Prime Minister Binali Yıldırım chaired a security meeting on Aug. 9 with Foreign Minister Mevlüt Çavuşoğlu, Customs and Trade Minister Bülent Tüfenkci, Presidential Spokesperson İbrahim Kalın, Chief of General Staff Gen. Hulusi Akar and intelligence chief Hakan Fidan.
There was no statement made after the meeting but the agenda was expected to focus on the fight against terrorism and developments in northern Syria.
The Turkish military has recently been building up presence near the Syrian border and in the northern Syrian town of Azaz, which serves as a military base for the Turkish army within the Euphrates Shield operation.
Turkish officials haven’t confirmed any military offensive into the Kurdish-controlled town of Afrin in northwestern Syria against the People’s Protection Units (YPG), but media reports say there can be another operation against the Islamic State of Iraq and the Levant (ISIL) and the YPG.
Ankara has repeatedly expressed concerns about the U.S.’s arms delivery to the YPG, which dominates the Syrian Democratic Forces (SDF), in the Raqqa offensive because of the group’s links to the outlawed Kurdistan Workers’ Party (PKK).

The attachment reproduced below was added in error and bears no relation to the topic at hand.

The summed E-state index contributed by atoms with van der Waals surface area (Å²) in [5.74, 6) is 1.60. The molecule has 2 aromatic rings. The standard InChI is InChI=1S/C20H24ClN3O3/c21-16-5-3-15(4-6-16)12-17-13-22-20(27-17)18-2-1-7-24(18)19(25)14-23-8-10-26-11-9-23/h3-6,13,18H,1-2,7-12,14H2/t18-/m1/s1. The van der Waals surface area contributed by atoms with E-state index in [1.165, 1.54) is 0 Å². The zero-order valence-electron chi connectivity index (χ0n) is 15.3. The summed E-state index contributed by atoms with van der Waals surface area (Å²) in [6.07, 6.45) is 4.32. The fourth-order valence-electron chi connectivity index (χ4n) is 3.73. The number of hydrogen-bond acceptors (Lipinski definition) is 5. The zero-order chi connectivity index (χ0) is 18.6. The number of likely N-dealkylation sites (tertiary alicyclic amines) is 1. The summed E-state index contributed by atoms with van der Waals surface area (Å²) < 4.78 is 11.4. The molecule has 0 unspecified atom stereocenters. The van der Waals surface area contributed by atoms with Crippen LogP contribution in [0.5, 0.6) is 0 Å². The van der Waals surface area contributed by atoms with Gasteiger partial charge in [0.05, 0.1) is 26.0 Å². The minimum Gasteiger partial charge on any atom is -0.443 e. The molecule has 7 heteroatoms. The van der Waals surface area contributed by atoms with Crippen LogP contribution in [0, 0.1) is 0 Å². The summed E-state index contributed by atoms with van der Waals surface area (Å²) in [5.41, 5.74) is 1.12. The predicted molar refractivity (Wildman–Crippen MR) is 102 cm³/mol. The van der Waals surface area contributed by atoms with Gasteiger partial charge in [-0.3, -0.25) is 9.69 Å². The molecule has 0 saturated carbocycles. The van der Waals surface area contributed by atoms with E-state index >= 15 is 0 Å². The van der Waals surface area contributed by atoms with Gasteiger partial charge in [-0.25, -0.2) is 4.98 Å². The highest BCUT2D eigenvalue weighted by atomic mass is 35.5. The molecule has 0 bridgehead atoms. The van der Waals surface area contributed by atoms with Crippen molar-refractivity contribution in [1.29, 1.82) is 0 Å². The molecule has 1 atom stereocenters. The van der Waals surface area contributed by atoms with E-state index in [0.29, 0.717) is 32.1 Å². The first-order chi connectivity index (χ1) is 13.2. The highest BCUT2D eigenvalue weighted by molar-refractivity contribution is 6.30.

The PKK is listed as a terrorist organization by the U.S., but Washington believes the YPG is the most effective fighting force against ISIL in Syria, thus causing tensions between the NATO allies.
Another source of concern for Ankara is the latest tensions in Idlib, near the Turkish border, where Hayat Tahrir al-Sham, a faction led by the formerly al Qaeda-affiliated group earlier known as the al-Nusra Front, has taken control of.
Ankara is concerned of an imminent threat that can be posed by al-Nusra elements against Turkey and of a possible influx of refugees.
Turkish authorities closed the Cilvegözü border gate, along its border with Syria and across the Bab al-Hawa border crossing, after Hayat Tahrir al-Sham militants took control over the region.